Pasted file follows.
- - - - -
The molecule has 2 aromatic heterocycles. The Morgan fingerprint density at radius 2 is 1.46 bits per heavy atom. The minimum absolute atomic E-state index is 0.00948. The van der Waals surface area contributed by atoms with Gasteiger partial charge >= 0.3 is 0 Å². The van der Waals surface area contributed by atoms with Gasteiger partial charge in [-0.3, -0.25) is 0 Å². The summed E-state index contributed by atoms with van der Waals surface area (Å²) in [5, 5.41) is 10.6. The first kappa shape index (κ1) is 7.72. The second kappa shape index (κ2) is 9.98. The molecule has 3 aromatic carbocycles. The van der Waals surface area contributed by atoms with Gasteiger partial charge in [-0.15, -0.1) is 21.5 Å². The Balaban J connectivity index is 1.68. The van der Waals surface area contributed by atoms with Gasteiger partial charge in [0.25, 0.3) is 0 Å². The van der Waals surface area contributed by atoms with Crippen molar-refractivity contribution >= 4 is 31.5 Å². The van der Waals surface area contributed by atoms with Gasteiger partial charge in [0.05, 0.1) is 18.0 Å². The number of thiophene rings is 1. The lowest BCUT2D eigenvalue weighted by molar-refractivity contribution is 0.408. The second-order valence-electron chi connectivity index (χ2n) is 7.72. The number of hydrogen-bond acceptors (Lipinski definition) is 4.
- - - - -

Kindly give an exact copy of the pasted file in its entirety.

The molecule has 2 aromatic heterocycles. The Morgan fingerprint density at radius 2 is 1.46 bits per heavy atom. The minimum absolute atomic E-state index is 0.00948. The van der Waals surface area contributed by atoms with Gasteiger partial charge >= 0.3 is 0 Å². The van der Waals surface area contributed by atoms with Gasteiger partial charge in [-0.3, -0.25) is 0 Å². The summed E-state index contributed by atoms with van der Waals surface area (Å²) in [5, 5.41) is 10.6. The first kappa shape index (κ1) is 7.72. The second kappa shape index (κ2) is 9.98. The molecule has 3 aromatic carbocycles. The van der Waals surface area contributed by atoms with Gasteiger partial charge in [-0.15, -0.1) is 21.5 Å². The Balaban J connectivity index is 1.68. The van der Waals surface area contributed by atoms with Gasteiger partial charge in [0.25, 0.3) is 0 Å². The van der Waals surface area contributed by atoms with Crippen molar-refractivity contribution >= 4 is 31.5 Å². The van der Waals surface area contributed by atoms with Gasteiger partial charge in [0.05, 0.1) is 18.0 Å². The number of thiophene rings is 1. The lowest BCUT2D eigenvalue weighted by molar-refractivity contribution is 0.408. The second-order valence-electron chi connectivity index (χ2n) is 7.72. The number of hydrogen-bond acceptors (Lipinski definition) is 4.